A Literary Investigation into European Civilization’s Betrayal of the Jews—Including Those Who Appreciated It the Most

The novel Pollak’s Arm, by Hans von Trotha, is based on the real story of a Jewish art expert named Ludwig Pollak. In his review, Ari Hoffman writes:

Translated from German by Elisabeth Lauffer, Pollak’s Arm is a love letter to art and an indictment of the barbarism that all the beauty in the world was powerless to stop. It centers on a conversation between Ludwig Pollak and a German narrator tasked with ushering him to safety.

An archaeologist, art dealer, and director of the Museo Barracco di Scultura Antica [in Rome], Pollak was born in Prague and died in Auschwitz. In 1906 he discovered the long-lost right arm of Laocoön and His Sons, one of the most extraordinary statues of the ancient world.

Pollak’s Arm translates this historical material into fiction by imagining two conversations. The first is between the narrator, known only as “K.,” and an unnamed monsignor in the Vatican about an earlier conversation K. had with Pollak in the latter’s apartment, urging the art dealer to take the Roman Curia up on its offer of refuge for him and his family in the face of an imminent roundup of Jews by the SS.

While K. urges Pollak to rouse his family and flee behind the high walls of the Vatican, Pollak refuses to leave. Instead, he embarks on a string of disquisitions on Jewish and European history and the beautiful things that they made together and apart. . . . We don’t know why Pollak refused the offer of sanctuary. It could be because he saw clearly that a Rome in the process of answering the Jewish question had already betrayed everything on which Ludwig Pollak had staked his life.

Read more at New York Sun

More about: Art, Holocaust, Literature, Western civilization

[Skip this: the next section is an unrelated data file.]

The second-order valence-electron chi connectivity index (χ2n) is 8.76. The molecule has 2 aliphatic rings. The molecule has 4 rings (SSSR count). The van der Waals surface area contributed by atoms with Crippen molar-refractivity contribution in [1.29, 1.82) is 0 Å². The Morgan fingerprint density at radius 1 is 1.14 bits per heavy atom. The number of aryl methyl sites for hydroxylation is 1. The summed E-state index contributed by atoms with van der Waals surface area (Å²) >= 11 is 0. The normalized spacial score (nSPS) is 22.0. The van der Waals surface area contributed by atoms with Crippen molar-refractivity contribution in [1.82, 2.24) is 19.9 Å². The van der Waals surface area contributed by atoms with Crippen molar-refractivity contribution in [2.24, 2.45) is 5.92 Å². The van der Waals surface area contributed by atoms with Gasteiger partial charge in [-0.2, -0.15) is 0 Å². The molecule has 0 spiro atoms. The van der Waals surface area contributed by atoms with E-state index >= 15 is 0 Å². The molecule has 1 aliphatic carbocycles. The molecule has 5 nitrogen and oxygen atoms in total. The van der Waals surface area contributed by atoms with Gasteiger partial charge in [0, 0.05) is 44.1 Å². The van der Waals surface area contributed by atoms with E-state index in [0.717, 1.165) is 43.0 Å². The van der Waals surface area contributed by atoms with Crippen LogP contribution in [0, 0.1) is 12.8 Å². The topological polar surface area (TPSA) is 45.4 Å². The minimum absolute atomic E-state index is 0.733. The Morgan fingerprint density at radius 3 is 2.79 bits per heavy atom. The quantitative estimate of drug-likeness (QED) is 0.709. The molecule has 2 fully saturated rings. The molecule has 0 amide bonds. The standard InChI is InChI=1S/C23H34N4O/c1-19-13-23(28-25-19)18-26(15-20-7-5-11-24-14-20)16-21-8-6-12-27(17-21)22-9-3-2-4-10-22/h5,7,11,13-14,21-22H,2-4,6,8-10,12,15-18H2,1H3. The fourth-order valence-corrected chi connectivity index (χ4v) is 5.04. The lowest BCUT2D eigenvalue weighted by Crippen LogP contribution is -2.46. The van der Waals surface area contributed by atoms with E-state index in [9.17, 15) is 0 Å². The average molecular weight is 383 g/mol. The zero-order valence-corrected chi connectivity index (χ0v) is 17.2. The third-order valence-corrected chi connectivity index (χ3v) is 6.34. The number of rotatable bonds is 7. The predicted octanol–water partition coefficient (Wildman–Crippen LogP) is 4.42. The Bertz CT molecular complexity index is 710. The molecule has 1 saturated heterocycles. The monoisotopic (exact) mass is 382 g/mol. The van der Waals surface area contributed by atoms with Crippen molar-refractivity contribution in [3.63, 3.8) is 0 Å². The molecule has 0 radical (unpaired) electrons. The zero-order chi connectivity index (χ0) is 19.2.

Iran Brings Its War on Israel and the U.S. to the High Seas

On Sunday, the Tehran-backed Houthi guerrillas, who have managed to control much of Yemen, attacked an American warship and three British commercial vessels in the Red Sea. This comes on the heels of a series of maritime attacks on targets loosely connected to Israel and the U.S., documented in the article below by Mark Dubowitz and Richard Goldberg. They explain that Washington must respond far more forcefully than it has been:

President Biden refuses to add the Houthis back to the official U.S. terror list—a status he revoked shortly after taking office. And [Iran’s Supreme Leader Ali] Khamenei keeps driving toward a weapon of mass destruction with the UN’s nuclear watchdog warning that Iran is increasing its production of high-enriched uranium while stonewalling inspectors.

Refreezing all cash made available to Iran over the last few months and cracking down on Iranian oil shipments to China are the easy first steps. Senators can force Biden’s hand on both counts by voting on two bills that passed the House with overwhelming bipartisan support.

Next comes the reestablishment of U.S. military deterrence. America must defend itself and regional allies against any attempt by Iran to retaliate—a reassurance Riyadh and Abu Dhabi [also] need, given the potential for Tehran to break its de-escalation pact with the Gulf Arab states. By striking Iranian and Houthi targets, Biden would advance the cause of Middle East peace.  . . . Tehran will keep attacking Americans and U.S. allies unless and until he flashes American steel.

Read more at New York Post

More about: Gaza War 2023, Iran, Naval strategy, U.S. Foreign policy, Yemen